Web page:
CURVED STEEL

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DETAILING

What about construction drawings?

Have you worked on a building project that included bent steel and then had to answer RFIs because you were not exactly sure what the detailer or bender needed to produce that curved member? Here are several very important but very simple items that should be included on construction drawings when dealing with curved steel.


What are you trying to bend?

What is the member shape and size? This is simple and straightforward, but the benders often see requests for an estimate without a member size, and there is a big difference between bending a W8×10 and a W40×215. Plus, don't forget to list the grade of steel for the member, and if it must be domestically produced.


How about the orientation of the member?

Our Capabilities and Capacities Chart shows several different member shapes with common terminologies:

  • "Easy way" is bending a member around its weak axis
  • "Hard way" is bending around the strong axis
  • "Flanges in" or "Flanges out" refers to the direction of the flanges on channels, angle, and tees;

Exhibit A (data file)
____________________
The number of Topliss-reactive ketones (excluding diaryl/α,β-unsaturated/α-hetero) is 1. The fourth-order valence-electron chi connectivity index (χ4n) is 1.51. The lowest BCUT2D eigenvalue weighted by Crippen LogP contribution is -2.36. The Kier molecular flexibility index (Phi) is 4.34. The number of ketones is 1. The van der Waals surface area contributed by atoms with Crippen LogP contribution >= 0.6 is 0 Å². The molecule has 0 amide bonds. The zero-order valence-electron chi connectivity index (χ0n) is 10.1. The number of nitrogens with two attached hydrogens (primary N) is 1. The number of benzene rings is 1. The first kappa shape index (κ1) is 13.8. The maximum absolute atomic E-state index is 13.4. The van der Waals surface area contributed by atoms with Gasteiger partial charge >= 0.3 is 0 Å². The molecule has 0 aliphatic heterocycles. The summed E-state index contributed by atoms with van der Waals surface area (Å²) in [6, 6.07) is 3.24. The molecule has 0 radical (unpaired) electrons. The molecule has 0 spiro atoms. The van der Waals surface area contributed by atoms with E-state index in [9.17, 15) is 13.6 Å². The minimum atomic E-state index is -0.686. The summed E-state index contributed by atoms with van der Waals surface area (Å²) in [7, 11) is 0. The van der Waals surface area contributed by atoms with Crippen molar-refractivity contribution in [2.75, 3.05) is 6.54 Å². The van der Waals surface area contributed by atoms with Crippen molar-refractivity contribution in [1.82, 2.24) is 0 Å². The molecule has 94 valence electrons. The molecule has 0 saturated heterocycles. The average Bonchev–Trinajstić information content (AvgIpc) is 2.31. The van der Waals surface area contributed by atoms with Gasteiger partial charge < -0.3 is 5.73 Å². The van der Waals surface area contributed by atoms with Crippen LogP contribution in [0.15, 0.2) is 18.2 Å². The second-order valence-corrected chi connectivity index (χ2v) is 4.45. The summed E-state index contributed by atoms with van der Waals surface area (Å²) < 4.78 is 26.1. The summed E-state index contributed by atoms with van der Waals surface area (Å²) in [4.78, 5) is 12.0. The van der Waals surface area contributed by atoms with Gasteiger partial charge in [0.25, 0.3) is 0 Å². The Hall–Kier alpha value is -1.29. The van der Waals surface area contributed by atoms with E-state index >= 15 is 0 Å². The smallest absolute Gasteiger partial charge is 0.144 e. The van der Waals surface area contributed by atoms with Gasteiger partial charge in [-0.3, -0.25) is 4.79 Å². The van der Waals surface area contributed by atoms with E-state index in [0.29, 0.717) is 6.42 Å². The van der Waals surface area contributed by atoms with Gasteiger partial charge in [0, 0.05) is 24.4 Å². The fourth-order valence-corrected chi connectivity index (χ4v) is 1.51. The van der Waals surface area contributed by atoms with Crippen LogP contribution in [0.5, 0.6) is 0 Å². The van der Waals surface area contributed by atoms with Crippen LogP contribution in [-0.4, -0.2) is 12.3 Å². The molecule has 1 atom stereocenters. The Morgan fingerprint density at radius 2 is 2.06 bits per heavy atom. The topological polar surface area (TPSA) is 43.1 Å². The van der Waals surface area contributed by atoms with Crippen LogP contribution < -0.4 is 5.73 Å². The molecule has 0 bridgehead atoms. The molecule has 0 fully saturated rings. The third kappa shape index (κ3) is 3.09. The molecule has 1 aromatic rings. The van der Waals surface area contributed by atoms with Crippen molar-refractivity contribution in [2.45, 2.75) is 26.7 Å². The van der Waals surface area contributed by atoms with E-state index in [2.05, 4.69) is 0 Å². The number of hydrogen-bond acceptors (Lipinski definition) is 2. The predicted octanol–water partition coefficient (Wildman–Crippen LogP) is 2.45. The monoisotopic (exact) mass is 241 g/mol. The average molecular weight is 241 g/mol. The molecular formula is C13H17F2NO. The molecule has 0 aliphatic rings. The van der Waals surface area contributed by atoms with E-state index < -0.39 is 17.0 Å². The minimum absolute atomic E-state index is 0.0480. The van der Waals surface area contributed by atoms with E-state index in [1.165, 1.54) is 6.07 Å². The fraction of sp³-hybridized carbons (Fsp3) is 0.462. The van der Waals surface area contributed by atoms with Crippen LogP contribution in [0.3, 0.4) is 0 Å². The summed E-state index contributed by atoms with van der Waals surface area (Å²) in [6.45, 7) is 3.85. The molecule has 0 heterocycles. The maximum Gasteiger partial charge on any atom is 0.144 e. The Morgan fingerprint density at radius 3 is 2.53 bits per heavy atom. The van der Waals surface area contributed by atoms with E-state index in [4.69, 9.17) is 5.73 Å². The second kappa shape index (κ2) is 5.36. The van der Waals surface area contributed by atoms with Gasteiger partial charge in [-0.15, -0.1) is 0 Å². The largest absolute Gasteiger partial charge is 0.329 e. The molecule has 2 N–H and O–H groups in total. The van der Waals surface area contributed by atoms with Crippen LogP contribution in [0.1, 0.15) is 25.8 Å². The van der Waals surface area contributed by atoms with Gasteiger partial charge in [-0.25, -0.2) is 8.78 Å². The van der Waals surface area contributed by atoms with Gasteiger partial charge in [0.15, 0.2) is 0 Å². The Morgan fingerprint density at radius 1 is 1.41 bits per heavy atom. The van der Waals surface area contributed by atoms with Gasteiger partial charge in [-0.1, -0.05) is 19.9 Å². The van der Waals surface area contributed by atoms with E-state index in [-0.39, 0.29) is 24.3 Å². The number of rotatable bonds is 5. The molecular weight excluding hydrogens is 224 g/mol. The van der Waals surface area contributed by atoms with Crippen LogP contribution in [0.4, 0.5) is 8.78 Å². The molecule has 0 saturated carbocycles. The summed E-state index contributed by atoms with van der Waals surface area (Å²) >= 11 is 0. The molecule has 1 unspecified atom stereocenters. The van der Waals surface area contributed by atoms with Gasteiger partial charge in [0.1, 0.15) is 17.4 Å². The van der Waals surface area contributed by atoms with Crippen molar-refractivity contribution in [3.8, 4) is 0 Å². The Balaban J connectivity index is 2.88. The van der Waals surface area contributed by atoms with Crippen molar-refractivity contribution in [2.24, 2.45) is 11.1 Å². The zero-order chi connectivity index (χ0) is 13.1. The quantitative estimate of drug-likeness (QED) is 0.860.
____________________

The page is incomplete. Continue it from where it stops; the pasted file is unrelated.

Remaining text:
• When an angle is curved on its diagonal, is the heel (the intersection of each leg) oriented in, out, or up?

Is the section an AESS member?

Note whether the section is going to be used in an AESS (architecturally exposed structural steel) application—tolerances will be tighter and more attention will be paid to possible imperfections or distortions. Of course, this could increase the cost of bending, so be sure it's specified sparingly—such as when the steel is within 20'-0" of the viewer's eye level.


What about the radius?

Be sure to label the correct radius. If you have a W8×10 bent the hard way and you need the inside radius to be 10', then label that on the drawings.


What is the total length required?

A final item to note is the trimming requirement. If you have a 25' length of beam, only 22' to 23' of that beam may be bent due to the placement requirements within the bending machine. Note the total length of beam needed on the drawings for the estimator, material purchaser, and detailer. The last thing you want to hear from the field is that the beam is short.

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